Countless friends and family members of mine have served or are currently serving, and I don’t think that one day is anywhere near enough to say “thank you” for all that you do. There are also countless numbers of veterans who have come home only to be lost and forgotten. So after today’s poetry, I’ve listed several (legitimate) charities dedicated to helping veterans. You can help and honor those who are serving or have served by donating and making sure that they know they are not forgotten, and they are loved.

With that, Happy Poetry Tuesday, and Happy Veteran’s Day.

Dulce et Decorum Est

Bent double, like of old beggars under sacks,
knocked-kneed, coughing like hags, we cursed through sludge,
Till on the haunting flares we turned our backs
And towards our distant rest began to trudge.
Men marched asleep. Many had lost their boots
But limped on, blood-shod. All went lame; all blind:
Drunk with fatigue; deaf even to the hoots
Of tired, outstripped Five-Nines that dropped behind.

Gas! Gas! Quick, boys!- An ecstasy of fumbling,
Fitting the clumsy helmets just in time;
But someone still was yelling and stumbling,
and flound’ring like a man in fire or lime…
Dim, through the misty panes and thick green light,
As under green sea, I saw him drowning.

In all my dreams, before helpless sight,
He plunges at me, guttering, choking, drowning.
If in sonic smothering dreams you too could pace
Behind the wagon that we flung him in,
And watch the white eyes writhing in his face,
His hanging face, like a devil’s sick of sin;
If you could hear, at every jolt, the blood
Come gargling from the froth-corrupted lungs,
Obscene as cancer, bitter as the cud
Of vile, incurable sore on innocent tongues,-
My friend, you would not talk with such high zest
To children ardent for some desperate glory,
The old Lie: Dulce et decorum est
Pro patria mori. -Wilfred Owen

Catullus 101

Carried through many nations and over many seas,
I arrive, brother, for these wretched funeral rites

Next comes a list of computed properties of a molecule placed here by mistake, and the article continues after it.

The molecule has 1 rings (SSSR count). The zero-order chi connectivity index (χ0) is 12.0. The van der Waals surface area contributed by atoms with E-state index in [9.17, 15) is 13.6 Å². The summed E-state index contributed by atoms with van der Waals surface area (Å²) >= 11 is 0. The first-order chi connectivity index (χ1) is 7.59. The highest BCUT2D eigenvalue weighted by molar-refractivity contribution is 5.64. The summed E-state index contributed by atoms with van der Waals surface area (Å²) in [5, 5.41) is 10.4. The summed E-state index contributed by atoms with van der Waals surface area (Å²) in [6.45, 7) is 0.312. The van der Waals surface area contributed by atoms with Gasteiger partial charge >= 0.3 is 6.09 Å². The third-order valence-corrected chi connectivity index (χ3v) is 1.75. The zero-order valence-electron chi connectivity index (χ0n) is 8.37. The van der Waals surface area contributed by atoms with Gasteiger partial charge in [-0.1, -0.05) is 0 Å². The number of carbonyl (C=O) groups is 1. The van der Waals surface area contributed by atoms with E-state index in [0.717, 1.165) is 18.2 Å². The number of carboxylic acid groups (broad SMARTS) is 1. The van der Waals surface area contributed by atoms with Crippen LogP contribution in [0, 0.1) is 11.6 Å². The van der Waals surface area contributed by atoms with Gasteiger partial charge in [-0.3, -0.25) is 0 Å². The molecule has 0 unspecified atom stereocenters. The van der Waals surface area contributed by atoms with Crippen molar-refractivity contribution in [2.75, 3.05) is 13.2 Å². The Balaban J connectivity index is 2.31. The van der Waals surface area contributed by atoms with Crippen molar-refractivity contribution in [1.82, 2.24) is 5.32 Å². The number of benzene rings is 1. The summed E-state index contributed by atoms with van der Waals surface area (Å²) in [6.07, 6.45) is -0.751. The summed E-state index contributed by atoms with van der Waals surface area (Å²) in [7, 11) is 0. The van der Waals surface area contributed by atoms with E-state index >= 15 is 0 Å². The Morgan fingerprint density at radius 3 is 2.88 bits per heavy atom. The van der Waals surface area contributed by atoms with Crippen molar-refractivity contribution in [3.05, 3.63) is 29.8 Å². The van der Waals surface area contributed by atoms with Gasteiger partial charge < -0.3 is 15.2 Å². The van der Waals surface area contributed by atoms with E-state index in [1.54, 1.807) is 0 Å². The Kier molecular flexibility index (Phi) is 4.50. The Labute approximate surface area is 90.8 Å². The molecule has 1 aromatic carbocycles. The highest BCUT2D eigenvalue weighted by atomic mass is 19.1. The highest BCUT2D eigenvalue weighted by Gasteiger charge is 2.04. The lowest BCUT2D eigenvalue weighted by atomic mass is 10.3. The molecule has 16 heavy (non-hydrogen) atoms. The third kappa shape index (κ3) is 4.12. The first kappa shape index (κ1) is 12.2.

so that I might present you with the last tribute of death
and speak in vain to silent ash,
since Fortune has carried you, yourself, away from me.
Alas, poor brother, unfairly taken away from me,
now in the meantime, nevertheless, these things which in the ancient custom of ancestors
are handed over as a sad tribute to the rites
receive, dripping much with brotherly weeping.
And forever, brother, hail and farewell. -Gaius Valerius Catullus

Feel free to donate or volunteer at any or all of the following charities. I’ve linked directly to the donation pages, but feel free to look around the sites and read about their work.

This organization helps homeless veterans and their families: Veterans Matter
Started by formerly homeless veteran Ken Leslie to help address the issue of veteran homelessness. As of October, VM has housed 475 veterans in 6 states.

Helps provide rehabilitation and benefits to veterans and their families: The VFW (Veterans of Foreign Wars)
Started in 1899 to aid veterans of the Spanish-American war. Currently 10 000 posts nationwide.

Sends care packages to U.S. military: Operation Gratitude
Started in 2003, Operation Gratitude has sent over 1 million care packages to deployed service members and veterans.

Provides letters, wishes, and scholarships to servicemen and women and veterans: A Million Thanks (general donation)
To send a letter directly to a service member: Send a Letter
To donate to a wish for an injured service member: Grant a Wish
To donate scholarship funds: Fund a Scholar

Helps support injured veterans: Wounded Warrior Project
Their goal is to make sure no veteran is forgotten.

If you have any other charities, feel free to link them down below, but please make sure they’re legitimate. It would be a shame for someone’s good will to be wasted on a scam. If the link you post is found to be a scam, I will take it down and I will alert the proper authorities.

Special Thanks to: Linda Hansen, Steven Hansen, Frank Fornataro Jr., Daniel Fornataro, Frank Fornataro Sr., Bobby Salem, Emily Kauffman, Jenna Yoder, James Thao, Dakota Holloway, Patrick Kuchyt